We tapped our own trees this year (first time) but the season changed so fast we barely got one good run. still ended up with a couple of liters of the good stuff. Not surprised to hear about the Quebec Mafia- I mean government- stepping on yet another industry. Quebec's natural beauty is surpassed only by its corruption.
Michael Gardner (#21) is right about prices.
Here is another good use for maple syrup that I have not seen mentioned here yet - switchel, the original sports drink:
The brew at this link is a slightly different recipe from what I drank in the hay field, growing up on a farm here in Vermont, but I like it!
Maple syrup grades are set by the government and they are changing. Vermont is first out of the gate:
Why does government need to be involved in the grading of maple syrup? The classification of maple syrup should be left to the market, a negotiation between buyer and seller.
Last year I gave a presentation on a concept that I call Slow Government. Basically, small government. I used the grading of maple syrup as a case study:
since the place you linked seems to be out of business, any other suggestions as to a good source to buy from?
You can buy Vermont maple syrup here:
The above link is the farm I grew up on, now run by my brother.
If you prefer to buy from a larger outfit, I can vouch for all of these sources:
Excellent links by EarlW (#25) about the Quebec syrup cartel. The "Federation" is helping the growth of the maple syrup industry in the United States.
There is an excellent new book out about the maple industry: The Sugar Season, by Douglas Whynott, published March 2014:
It includes discussion of the infamous 2012 Canadian maple syrup heist, and much more. I'm not sure I agree with the author's conclusions about climate change, but still a good book. Lots of stories about the people in the maple industry.
A potentially revolutionary development in maple syrup production:
The research, published in October 2013, was done at the UVM maple research farm, not far from my home.
The article states that I can buy syrup "here" and at "this place," but the links do not work for me. While this breakdown may be explained because the article is a re-post, so the links may be no longer in use, but I am left with no place to buy the syrup. Do you have fresh links? TIA
There is an interesting Associated Press article published today in the Burlington (VT) Free Press, and other places, about the maple syrup industry. Here's the BFP link:
The article talks about the "Sweetree" operation in Island Pond, VT which installed 95,000 taps in the past 12 months (that's big) and plans to go to 500,000 taps (that's huge). The name of the company is really Sweet Tree Holdings 1, LLC. It is owned by Wood Creek Capital Management, LLC of New Haven, CT which is a real estate investment arm of the Massachusetts Mutual Life Insurance Company.
The maple syrup industry is growing and changing significantly. Above are several links about this that I posted in April 2014 and today.
In addition to those links, if you have a subscription to Yankee magazine, see the article in the January/February 2015 issue by Ben Hewitt: "Boom or Bust in the Sugarfields." It's a good article about how the maple syrup industry is changing.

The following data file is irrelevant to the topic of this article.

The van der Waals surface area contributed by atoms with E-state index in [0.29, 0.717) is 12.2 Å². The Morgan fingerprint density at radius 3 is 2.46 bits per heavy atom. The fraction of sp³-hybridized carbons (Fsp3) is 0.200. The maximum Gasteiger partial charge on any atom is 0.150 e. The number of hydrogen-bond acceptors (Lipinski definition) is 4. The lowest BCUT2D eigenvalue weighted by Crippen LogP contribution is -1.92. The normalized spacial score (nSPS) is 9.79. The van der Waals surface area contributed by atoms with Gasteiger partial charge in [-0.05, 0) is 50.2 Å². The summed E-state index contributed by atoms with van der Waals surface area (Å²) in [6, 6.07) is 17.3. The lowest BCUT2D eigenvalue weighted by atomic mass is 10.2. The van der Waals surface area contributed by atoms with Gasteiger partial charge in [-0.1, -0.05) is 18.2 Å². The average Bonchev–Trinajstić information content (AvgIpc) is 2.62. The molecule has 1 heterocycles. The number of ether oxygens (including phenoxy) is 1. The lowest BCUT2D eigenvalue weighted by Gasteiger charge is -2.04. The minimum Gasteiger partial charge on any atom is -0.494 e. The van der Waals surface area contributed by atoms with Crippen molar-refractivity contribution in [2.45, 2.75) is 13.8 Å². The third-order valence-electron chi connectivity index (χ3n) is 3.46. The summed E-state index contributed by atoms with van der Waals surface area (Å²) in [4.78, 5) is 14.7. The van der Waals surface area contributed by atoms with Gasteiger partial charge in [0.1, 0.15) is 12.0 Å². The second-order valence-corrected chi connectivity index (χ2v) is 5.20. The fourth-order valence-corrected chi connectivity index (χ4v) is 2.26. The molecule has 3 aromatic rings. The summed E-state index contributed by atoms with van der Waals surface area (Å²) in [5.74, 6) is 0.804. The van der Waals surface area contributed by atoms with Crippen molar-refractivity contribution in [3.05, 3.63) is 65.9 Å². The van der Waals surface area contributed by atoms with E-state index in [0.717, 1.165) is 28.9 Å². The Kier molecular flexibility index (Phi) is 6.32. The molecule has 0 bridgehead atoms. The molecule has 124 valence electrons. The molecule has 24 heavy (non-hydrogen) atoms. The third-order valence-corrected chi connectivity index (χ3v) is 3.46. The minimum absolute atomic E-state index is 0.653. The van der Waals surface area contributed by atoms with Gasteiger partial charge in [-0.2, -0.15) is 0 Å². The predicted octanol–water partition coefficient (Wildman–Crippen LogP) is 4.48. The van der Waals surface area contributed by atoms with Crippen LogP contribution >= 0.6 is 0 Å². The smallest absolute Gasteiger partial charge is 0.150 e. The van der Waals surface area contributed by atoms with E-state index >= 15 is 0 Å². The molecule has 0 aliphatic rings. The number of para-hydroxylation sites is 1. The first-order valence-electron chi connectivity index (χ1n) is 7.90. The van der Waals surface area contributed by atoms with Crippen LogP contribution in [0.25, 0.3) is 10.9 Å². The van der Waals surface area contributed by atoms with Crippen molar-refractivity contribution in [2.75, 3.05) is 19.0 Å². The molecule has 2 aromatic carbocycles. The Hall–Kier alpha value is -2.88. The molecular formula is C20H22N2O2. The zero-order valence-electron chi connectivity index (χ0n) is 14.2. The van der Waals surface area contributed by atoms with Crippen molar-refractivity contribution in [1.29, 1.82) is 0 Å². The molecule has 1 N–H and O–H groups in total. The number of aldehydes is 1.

I don't know about the "here" link, but the updated link for "this place" appears to be:
Also see some sources in my comment #30.1.
Above I have posted links about changes in the maple syrup industry, mostly at the industrial scale. There are changes for the hobbyist, too.
Almost all commercial operations use tubing with vacuum to boost production. For the hobbyist who uses tubing instead of buckets, but does not want to invest in vacuum, recent research suggests that smaller tubing can improve yields.
The standard tubing size is 5/16-inch. UVM's Proctor Maple Research Center has demonstrated that production in a non-vacuum system can be increased significantly by switching to 3/16-inch tubing.
More info at these links:
Sad news from Maine from Sippican
There are no wares this year because there is no sugar. In order to get the maple sap that gets boiled endlessly down into syrup, the temperature has to rise above 32 degrees Farenheit for more than ten minutes at a time, and it hasn't done so.
Damn that Global Warming!
Sweeten ricotta cheese with maple syrup. Pipe it into cannoli shells, waffle cones or just eat it straight.
$ - We pay retail in the $20s/gallon, but the farmers get between $2-$3/gallon, usually. More in a "bad" year.
If the farmer markets his own maple syrup, he gets the $20s per gallon or better. IIRC, I paid $23/qt last year from a family friend who sells what he collects on his property.
The maple syrup distillery process is high-falutin' advanced these days. I saw nano filters, which increase maple syrup concentration by a factor of 4, which means 75% reduction in fuel costs.
What to pour it on? My late wife loved to pour it on bacon.
A young friend who is a maple-syrup farmer and high-school science teacher was telling me about advances in the tree-growing part as well. Don't expect the price to come down much, but it should stabilise, rather than varying so much.
maple syrup over french vanilla ice cream. Very nice, simple dessert.
In STL it is about $20 a quart. Some middle man is really making quite a profit.